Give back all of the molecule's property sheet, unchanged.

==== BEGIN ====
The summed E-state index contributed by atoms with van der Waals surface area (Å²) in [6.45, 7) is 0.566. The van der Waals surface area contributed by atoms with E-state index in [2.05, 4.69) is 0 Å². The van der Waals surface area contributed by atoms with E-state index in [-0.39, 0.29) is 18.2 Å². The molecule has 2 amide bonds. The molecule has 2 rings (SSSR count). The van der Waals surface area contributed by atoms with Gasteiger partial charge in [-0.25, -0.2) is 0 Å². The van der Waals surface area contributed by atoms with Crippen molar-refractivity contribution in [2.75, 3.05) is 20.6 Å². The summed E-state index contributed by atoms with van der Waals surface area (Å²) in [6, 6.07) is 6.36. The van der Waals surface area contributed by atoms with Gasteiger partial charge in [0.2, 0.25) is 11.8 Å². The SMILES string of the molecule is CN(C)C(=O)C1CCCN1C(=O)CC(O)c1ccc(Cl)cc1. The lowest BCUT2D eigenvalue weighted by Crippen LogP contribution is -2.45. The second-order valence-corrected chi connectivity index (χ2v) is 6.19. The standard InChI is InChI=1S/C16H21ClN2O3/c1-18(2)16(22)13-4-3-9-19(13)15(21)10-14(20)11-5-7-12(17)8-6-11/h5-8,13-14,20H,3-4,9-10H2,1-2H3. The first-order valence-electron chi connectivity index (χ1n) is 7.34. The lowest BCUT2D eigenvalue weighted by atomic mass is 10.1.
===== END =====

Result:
The summed E-state index contributed by atoms with van der Waals surface area (Å²) in [6.45, 7) is 0.566. The van der Waals surface area contributed by atoms with E-state index in [2.05, 4.69) is 0 Å². The van der Waals surface area contributed by atoms with E-state index in [-0.39, 0.29) is 18.2 Å². The molecule has 2 amide bonds. The molecule has 2 rings (SSSR count). The van der Waals surface area contributed by atoms with Gasteiger partial charge in [-0.25, -0.2) is 0 Å². The van der Waals surface area contributed by atoms with Crippen molar-refractivity contribution in [2.75, 3.05) is 20.6 Å². The summed E-state index contributed by atoms with van der Waals surface area (Å²) in [6, 6.07) is 6.36. The van der Waals surface area contributed by atoms with Gasteiger partial charge in [0.2, 0.25) is 11.8 Å². The SMILES string of the molecule is CN(C)C(=O)C1CCCN1C(=O)CC(O)c1ccc(Cl)cc1. The lowest BCUT2D eigenvalue weighted by Crippen LogP contribution is -2.45. The second-order valence-corrected chi connectivity index (χ2v) is 6.19. The standard InChI is InChI=1S/C16H21ClN2O3/c1-18(2)16(22)13-4-3-9-19(13)15(21)10-14(20)11-5-7-12(17)8-6-11/h5-8,13-14,20H,3-4,9-10H2,1-2H3. The first-order valence-electron chi connectivity index (χ1n) is 7.34. The lowest BCUT2D eigenvalue weighted by atomic mass is 10.1.